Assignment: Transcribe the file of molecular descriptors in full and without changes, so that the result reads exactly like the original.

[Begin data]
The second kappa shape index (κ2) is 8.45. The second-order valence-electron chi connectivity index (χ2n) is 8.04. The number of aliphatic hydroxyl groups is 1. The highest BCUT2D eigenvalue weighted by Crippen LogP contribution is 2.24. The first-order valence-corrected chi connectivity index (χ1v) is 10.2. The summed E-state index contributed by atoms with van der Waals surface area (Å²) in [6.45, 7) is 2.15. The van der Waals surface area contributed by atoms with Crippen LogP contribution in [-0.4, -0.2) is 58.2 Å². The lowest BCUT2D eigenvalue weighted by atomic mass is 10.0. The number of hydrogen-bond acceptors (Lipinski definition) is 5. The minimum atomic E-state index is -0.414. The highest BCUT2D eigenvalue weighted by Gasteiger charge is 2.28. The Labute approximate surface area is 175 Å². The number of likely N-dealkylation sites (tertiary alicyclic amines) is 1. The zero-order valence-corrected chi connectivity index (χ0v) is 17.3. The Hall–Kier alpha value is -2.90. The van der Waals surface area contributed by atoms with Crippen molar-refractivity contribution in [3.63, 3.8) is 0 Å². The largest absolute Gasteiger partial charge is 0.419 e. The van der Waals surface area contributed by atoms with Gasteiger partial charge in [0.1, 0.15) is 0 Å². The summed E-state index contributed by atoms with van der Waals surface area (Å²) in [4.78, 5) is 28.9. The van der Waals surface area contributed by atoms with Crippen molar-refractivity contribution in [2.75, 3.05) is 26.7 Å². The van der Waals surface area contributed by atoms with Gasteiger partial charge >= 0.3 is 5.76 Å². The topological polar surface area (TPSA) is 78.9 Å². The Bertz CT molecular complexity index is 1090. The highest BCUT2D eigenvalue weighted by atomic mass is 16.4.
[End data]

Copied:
The second kappa shape index (κ2) is 8.45. The second-order valence-electron chi connectivity index (χ2n) is 8.04. The number of aliphatic hydroxyl groups is 1. The highest BCUT2D eigenvalue weighted by Crippen LogP contribution is 2.24. The first-order valence-corrected chi connectivity index (χ1v) is 10.2. The summed E-state index contributed by atoms with van der Waals surface area (Å²) in [6.45, 7) is 2.15. The van der Waals surface area contributed by atoms with Crippen LogP contribution in [-0.4, -0.2) is 58.2 Å². The lowest BCUT2D eigenvalue weighted by atomic mass is 10.0. The number of hydrogen-bond acceptors (Lipinski definition) is 5. The minimum atomic E-state index is -0.414. The highest BCUT2D eigenvalue weighted by Gasteiger charge is 2.28. The Labute approximate surface area is 175 Å². The number of likely N-dealkylation sites (tertiary alicyclic amines) is 1. The zero-order valence-corrected chi connectivity index (χ0v) is 17.3. The Hall–Kier alpha value is -2.90. The van der Waals surface area contributed by atoms with Crippen molar-refractivity contribution in [3.63, 3.8) is 0 Å². The largest absolute Gasteiger partial charge is 0.419 e. The van der Waals surface area contributed by atoms with Gasteiger partial charge in [0.1, 0.15) is 0 Å². The summed E-state index contributed by atoms with van der Waals surface area (Å²) in [4.78, 5) is 28.9. The van der Waals surface area contributed by atoms with Crippen molar-refractivity contribution in [2.75, 3.05) is 26.7 Å². The van der Waals surface area contributed by atoms with Gasteiger partial charge >= 0.3 is 5.76 Å². The topological polar surface area (TPSA) is 78.9 Å². The Bertz CT molecular complexity index is 1090. The highest BCUT2D eigenvalue weighted by atomic mass is 16.4.